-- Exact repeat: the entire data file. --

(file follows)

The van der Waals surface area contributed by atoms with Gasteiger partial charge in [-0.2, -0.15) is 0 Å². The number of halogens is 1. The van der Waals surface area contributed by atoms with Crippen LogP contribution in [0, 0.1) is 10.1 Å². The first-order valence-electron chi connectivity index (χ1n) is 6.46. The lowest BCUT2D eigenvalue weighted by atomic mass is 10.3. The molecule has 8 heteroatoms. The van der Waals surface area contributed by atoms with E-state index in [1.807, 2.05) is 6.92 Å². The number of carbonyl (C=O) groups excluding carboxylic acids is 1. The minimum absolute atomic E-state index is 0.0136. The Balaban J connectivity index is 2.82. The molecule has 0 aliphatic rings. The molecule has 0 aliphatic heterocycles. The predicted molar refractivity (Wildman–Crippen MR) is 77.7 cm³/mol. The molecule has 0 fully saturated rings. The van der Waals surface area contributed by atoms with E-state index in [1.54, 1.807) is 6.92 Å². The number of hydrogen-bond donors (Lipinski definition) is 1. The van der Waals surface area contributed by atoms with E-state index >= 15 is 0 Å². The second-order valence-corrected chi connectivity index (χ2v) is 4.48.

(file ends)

The van der Waals surface area contributed by atoms with Gasteiger partial charge in [-0.2, -0.15) is 0 Å². The number of halogens is 1. The van der Waals surface area contributed by atoms with Crippen LogP contribution in [0, 0.1) is 10.1 Å². The first-order valence-electron chi connectivity index (χ1n) is 6.46. The lowest BCUT2D eigenvalue weighted by atomic mass is 10.3. The molecule has 8 heteroatoms. The van der Waals surface area contributed by atoms with E-state index in [1.807, 2.05) is 6.92 Å². The number of carbonyl (C=O) groups excluding carboxylic acids is 1. The minimum absolute atomic E-state index is 0.0136. The Balaban J connectivity index is 2.82. The molecule has 0 aliphatic rings. The molecule has 0 aliphatic heterocycles. The predicted molar refractivity (Wildman–Crippen MR) is 77.7 cm³/mol. The molecule has 0 fully saturated rings. The van der Waals surface area contributed by atoms with E-state index in [1.54, 1.807) is 6.92 Å². The number of hydrogen-bond donors (Lipinski definition) is 1. The van der Waals surface area contributed by atoms with E-state index >= 15 is 0 Å². The second-order valence-corrected chi connectivity index (χ2v) is 4.48.